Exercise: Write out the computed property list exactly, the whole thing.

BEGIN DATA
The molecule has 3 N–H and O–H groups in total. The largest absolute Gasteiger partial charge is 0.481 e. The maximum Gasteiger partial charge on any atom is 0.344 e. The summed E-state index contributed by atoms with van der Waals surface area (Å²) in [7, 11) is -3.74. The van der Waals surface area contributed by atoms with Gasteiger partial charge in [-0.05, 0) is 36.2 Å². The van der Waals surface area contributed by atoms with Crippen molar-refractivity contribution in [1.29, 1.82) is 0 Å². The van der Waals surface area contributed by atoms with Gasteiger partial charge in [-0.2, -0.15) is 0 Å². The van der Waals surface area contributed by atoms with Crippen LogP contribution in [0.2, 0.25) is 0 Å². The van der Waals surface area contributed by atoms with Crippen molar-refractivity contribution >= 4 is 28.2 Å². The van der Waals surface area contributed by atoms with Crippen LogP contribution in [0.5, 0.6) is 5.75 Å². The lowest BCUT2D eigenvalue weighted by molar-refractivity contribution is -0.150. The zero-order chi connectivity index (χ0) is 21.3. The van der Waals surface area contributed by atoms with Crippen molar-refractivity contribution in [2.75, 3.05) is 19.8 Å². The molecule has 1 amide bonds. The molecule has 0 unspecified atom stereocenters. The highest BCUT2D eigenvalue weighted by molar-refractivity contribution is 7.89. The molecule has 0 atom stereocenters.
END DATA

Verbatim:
The molecule has 3 N–H and O–H groups in total. The largest absolute Gasteiger partial charge is 0.481 e. The maximum Gasteiger partial charge on any atom is 0.344 e. The summed E-state index contributed by atoms with van der Waals surface area (Å²) in [7, 11) is -3.74. The van der Waals surface area contributed by atoms with Gasteiger partial charge in [-0.05, 0) is 36.2 Å². The van der Waals surface area contributed by atoms with Crippen molar-refractivity contribution in [1.29, 1.82) is 0 Å². The van der Waals surface area contributed by atoms with Gasteiger partial charge in [-0.2, -0.15) is 0 Å². The van der Waals surface area contributed by atoms with Crippen LogP contribution in [0.2, 0.25) is 0 Å². The van der Waals surface area contributed by atoms with Crippen molar-refractivity contribution >= 4 is 28.2 Å². The van der Waals surface area contributed by atoms with Crippen LogP contribution in [0.5, 0.6) is 5.75 Å². The lowest BCUT2D eigenvalue weighted by molar-refractivity contribution is -0.150. The zero-order chi connectivity index (χ0) is 21.3. The van der Waals surface area contributed by atoms with Crippen molar-refractivity contribution in [2.75, 3.05) is 19.8 Å². The molecule has 1 amide bonds. The molecule has 0 unspecified atom stereocenters. The highest BCUT2D eigenvalue weighted by molar-refractivity contribution is 7.89. The molecule has 0 atom stereocenters.